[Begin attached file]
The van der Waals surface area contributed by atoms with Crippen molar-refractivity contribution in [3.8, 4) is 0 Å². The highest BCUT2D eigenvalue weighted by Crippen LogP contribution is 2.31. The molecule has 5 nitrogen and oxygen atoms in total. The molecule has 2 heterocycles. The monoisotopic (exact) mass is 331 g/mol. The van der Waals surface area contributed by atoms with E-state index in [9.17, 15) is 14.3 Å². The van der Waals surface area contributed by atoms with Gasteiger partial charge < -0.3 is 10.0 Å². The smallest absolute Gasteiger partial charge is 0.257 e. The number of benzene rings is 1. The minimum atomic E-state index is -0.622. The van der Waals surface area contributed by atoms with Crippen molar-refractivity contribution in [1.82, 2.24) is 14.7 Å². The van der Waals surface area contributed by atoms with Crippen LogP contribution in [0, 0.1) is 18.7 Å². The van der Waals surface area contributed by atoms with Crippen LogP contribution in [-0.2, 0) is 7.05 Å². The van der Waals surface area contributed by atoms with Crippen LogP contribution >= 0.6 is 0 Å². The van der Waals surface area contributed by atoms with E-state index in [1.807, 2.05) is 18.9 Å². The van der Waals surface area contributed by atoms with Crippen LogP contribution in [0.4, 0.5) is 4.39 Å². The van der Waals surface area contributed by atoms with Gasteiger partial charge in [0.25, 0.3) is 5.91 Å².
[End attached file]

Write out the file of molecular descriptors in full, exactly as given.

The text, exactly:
The van der Waals surface area contributed by atoms with Crippen molar-refractivity contribution in [3.8, 4) is 0 Å². The highest BCUT2D eigenvalue weighted by Crippen LogP contribution is 2.31. The molecule has 5 nitrogen and oxygen atoms in total. The molecule has 2 heterocycles. The monoisotopic (exact) mass is 331 g/mol. The van der Waals surface area contributed by atoms with E-state index in [9.17, 15) is 14.3 Å². The van der Waals surface area contributed by atoms with Gasteiger partial charge < -0.3 is 10.0 Å². The smallest absolute Gasteiger partial charge is 0.257 e. The number of benzene rings is 1. The minimum atomic E-state index is -0.622. The van der Waals surface area contributed by atoms with Crippen molar-refractivity contribution in [1.82, 2.24) is 14.7 Å². The van der Waals surface area contributed by atoms with Crippen LogP contribution in [0, 0.1) is 18.7 Å². The van der Waals surface area contributed by atoms with Crippen LogP contribution in [-0.2, 0) is 7.05 Å². The van der Waals surface area contributed by atoms with Crippen LogP contribution >= 0.6 is 0 Å². The van der Waals surface area contributed by atoms with E-state index in [1.807, 2.05) is 18.9 Å². The van der Waals surface area contributed by atoms with Crippen LogP contribution in [0.4, 0.5) is 4.39 Å². The van der Waals surface area contributed by atoms with Gasteiger partial charge in [0.25, 0.3) is 5.91 Å².